Now, in this correspondence of ours, we have arrived at the theory of two iconic images of change, both of which are the culmination and representation, but above all the representation, of the thought of change. We may also observe that these two truncated accounts of change are mutually incompatible. Each is set up at the boundary of the systematic reproduction of social forms, and each records as well as enacts the function of boundary marking – forbidding rather than encouraging further advance. The image of change does not invoke change but rather records the specifics of its formal impossibility. In my previous letter to you, I sketched out the mechanism of the first image, which as you might kindly remember, represents the rate of occurrence of communist ideas as an index of the breakdown of the capitalist social relation.
The second image of change which I have presented here, gives an account of the absolute rupture between the existing order however conceived on one side and on the other any not existing order however conceived. Specifically, this break is imagined in terms of an impenetrable border between presently realised social dominion and a beyond derived from the non-utilised potentials of a society’s history. This break, I have argued, must always appear in the form of fiction if we are to be consistent in our application of the proposition/inference: The ruling ideas of the age are ever the ideas of the ruling class.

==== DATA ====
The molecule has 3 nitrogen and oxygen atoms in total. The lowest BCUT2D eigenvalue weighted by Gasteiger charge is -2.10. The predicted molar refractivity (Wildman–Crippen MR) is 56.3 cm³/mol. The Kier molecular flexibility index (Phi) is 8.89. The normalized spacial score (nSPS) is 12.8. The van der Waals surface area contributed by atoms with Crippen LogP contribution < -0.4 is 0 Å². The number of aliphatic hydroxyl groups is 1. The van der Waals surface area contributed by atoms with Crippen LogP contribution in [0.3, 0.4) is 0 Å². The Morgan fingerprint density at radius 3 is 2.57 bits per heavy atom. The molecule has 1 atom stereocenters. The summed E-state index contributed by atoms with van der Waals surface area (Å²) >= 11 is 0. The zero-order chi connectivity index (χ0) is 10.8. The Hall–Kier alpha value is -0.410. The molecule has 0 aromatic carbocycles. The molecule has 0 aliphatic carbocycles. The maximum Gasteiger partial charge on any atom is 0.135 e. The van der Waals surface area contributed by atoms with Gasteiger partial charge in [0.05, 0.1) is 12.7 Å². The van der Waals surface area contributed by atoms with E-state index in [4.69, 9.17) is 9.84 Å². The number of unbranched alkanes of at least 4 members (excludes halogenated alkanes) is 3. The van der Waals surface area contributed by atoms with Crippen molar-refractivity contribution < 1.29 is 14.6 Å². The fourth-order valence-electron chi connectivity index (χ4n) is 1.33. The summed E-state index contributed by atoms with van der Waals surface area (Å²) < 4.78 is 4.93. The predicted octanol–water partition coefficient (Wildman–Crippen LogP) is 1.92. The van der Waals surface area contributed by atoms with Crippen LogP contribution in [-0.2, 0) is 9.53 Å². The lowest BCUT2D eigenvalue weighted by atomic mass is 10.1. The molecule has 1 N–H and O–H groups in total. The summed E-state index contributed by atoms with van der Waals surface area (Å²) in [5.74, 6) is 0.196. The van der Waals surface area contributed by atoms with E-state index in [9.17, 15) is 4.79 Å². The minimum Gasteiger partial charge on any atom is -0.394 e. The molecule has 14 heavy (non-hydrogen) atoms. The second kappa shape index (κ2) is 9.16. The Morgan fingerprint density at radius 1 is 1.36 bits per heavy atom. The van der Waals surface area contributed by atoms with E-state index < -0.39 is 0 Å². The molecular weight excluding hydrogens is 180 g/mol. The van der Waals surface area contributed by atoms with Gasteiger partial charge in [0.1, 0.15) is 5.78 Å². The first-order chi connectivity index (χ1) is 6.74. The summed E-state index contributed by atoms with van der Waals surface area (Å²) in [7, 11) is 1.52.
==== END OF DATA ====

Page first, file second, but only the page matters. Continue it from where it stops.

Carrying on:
These two image-repertoires (of the rate of change, and of the absolute break) are generated through the discourse of change, and remain the resource of this discourse rather than, say, functioning directly as a component in the mechanical struggle of real social forces. This last point is important, as many adepts of the discourse of change mistake the images, which are often constructed utilising the technique of trompe l’oiel, for the process of change itself... thus the often cited injunction of uniting theory and practice, or Philosophers have hitherto only interpreted the world in various ways; the point is to change it.
Change is conceived within its discursive domain as an intended consequence of an intended application of the measures taken, and thereby stands on its head the actual ordering of forces where transformations are imposed by the changing constraints of reality, the force of which then ‘knock on’ to the discourses which it has generated.